Minnesota health chief out after reports of abuse at state's nursing homes not being investigated

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Minnesota Health Commissioner Ed Ehlinger, M.D., M.S.P.H., resigned suddenly Tuesday, following several media reports that criticized his agency for failing to protect seniors from neglect and abuse.

In November, the Minneapolis-based Star Tribune ran a five-part series detailing the allegations. Reporters found nursing home residents and family members who complained of neglect, abuse or robbery often saw their cases go unnoticed by state investigators.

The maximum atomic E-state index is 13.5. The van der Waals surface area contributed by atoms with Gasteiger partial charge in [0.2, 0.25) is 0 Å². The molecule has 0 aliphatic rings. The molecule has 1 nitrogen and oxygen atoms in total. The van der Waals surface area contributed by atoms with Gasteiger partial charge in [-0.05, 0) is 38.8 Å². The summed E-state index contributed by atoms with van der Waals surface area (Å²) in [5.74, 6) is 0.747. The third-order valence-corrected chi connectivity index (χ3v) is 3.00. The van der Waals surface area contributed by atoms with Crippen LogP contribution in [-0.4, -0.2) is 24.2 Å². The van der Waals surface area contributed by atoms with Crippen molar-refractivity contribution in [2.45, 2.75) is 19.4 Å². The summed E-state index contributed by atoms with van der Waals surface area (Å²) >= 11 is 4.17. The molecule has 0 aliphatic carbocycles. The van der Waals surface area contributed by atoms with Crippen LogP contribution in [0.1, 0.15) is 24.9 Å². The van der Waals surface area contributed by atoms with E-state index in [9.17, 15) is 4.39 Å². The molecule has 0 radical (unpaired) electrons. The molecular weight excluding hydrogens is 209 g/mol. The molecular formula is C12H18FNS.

The state Department of Health is responsible for licensing and oversight of senior care centers. Dan Pollock, the deputy health commissioner, replaced Ehlinger on an interim basis Wednesday, according to TwinCities.com.

In February, the Pioneer Press reported that several lawmakers were “outraged” to learn the health department investigated 10% of the 3,400 complaints it received about public nursing homes and home-care treatment. In 2016, just 1% of nearly 21,000 cases were investigated through on-site investigations when facilities self-reported incidents.